Brain regions showing significant between-group differences in at least one nodal metric (P<0.05, FDR corrected) were identified. Compared to HCs, CSM patients exhibited higher nodal centralities in the bilateral inferior cerebellum, medial orbital part of right superior frontal gyrus (ORBsupmed), left anterior cingulate and paracingulate gyri (ACG), left median cingulate gyrus (DCG), bilateral precuneus, bilateral angular gyrus, and medial part of the bilateral superior frontal gyrus (SFGmed). In contrast, compared to the HCs group, CSM patients exhibited lower nodal centralities in the bilateral lingual gyrus, bilateral posterior cingulate gyrus (PCG), bilateral putamen, left postcentral gyrus (PoCG), and right middle temporal gyrus (MTG) (Table 2 and Figure 3).

Table 2
Table 2 Regions showing abnormal nodal centralities in CSM patients as compared with healthy controls
Full table
Figure 3 Between-group comparisons of regional nodal characteristics. Red and blue circles represent higher and lower nodal centralities, respectively, as observed in CSM patients compared with healthy controls. CRBL9, bilateral inferior cerebellum; ORBsupmed, superior frontal gyrus, medial orbital; ACG, anterior cingulate and paracingulate gyri; DCG, median cingulate gyrus; PCUN, precuneus; ANG, angular gyrus; SFGmed, superior frontal gyrus, medial; LING, lingual gyrus; PCG, posterior cingulate gyrus; PUT, putamen; PoCG, postcentral gyrus; MTG, right middle temporal gyrus; R, right; L, left.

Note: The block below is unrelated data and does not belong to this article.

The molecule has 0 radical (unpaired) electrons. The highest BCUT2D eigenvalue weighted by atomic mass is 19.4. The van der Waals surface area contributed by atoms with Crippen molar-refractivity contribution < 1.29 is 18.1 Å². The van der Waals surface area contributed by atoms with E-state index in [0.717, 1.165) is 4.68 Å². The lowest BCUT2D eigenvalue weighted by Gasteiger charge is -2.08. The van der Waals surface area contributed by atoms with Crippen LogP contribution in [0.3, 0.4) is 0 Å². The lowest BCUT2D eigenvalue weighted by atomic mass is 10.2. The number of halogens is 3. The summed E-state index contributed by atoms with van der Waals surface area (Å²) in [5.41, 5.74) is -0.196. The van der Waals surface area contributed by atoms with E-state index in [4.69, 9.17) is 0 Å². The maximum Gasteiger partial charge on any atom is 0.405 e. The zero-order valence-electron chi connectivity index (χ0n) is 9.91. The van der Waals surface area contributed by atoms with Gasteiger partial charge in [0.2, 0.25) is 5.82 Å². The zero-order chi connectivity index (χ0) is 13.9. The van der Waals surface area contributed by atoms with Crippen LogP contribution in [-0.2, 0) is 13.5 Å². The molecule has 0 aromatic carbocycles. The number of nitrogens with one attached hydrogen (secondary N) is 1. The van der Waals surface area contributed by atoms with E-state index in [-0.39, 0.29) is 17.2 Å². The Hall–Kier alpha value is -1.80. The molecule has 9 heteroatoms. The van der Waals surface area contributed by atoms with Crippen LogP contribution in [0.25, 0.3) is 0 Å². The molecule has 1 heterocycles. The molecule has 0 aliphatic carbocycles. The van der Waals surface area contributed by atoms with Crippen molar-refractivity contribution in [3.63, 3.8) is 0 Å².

Relationships between network measures and clinical variables

The Japanese Orthopedic Association (JOA) score was positively correlated with global efficiency (r =0.3825, FDR q=0.0014) and negatively correlated with characteristic path length (r =−0.429, FDR q=0.0003). Nodal degree in the left PoCG (r =0.366, FDR q=0.02) and nodal efficiency in the left putamen (r =0.363, FDR q=0.02) were positively correlated with JOA score (Figure 4), and there was no correlation between disease duration, NDI score, and global or nodal network parameters.